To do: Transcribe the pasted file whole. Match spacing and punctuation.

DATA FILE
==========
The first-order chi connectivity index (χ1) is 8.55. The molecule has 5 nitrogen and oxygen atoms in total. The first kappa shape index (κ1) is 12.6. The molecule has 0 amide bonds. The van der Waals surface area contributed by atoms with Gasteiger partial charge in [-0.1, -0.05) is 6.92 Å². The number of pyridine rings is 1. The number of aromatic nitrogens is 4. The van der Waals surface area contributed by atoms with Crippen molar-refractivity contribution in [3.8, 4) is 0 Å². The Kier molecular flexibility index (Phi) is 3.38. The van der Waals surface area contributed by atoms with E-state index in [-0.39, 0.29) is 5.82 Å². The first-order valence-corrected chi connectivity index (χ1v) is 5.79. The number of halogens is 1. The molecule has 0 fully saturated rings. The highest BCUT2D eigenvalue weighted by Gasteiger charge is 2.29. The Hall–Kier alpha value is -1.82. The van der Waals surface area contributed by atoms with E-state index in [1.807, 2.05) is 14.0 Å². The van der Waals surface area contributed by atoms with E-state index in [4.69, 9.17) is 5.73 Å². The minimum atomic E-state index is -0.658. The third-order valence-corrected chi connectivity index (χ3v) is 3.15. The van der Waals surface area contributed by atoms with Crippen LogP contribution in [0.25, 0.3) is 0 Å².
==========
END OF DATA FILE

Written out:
The first-order chi connectivity index (χ1) is 8.55. The molecule has 5 nitrogen and oxygen atoms in total. The first kappa shape index (κ1) is 12.6. The molecule has 0 amide bonds. The van der Waals surface area contributed by atoms with Gasteiger partial charge in [-0.1, -0.05) is 6.92 Å². The number of pyridine rings is 1. The number of aromatic nitrogens is 4. The van der Waals surface area contributed by atoms with Crippen molar-refractivity contribution in [3.8, 4) is 0 Å². The Kier molecular flexibility index (Phi) is 3.38. The van der Waals surface area contributed by atoms with E-state index in [-0.39, 0.29) is 5.82 Å². The first-order valence-corrected chi connectivity index (χ1v) is 5.79. The number of halogens is 1. The molecule has 0 fully saturated rings. The highest BCUT2D eigenvalue weighted by Gasteiger charge is 2.29. The Hall–Kier alpha value is -1.82. The van der Waals surface area contributed by atoms with E-state index in [1.807, 2.05) is 14.0 Å². The van der Waals surface area contributed by atoms with E-state index in [4.69, 9.17) is 5.73 Å². The minimum atomic E-state index is -0.658. The third-order valence-corrected chi connectivity index (χ3v) is 3.15. The van der Waals surface area contributed by atoms with Crippen LogP contribution in [0.25, 0.3) is 0 Å².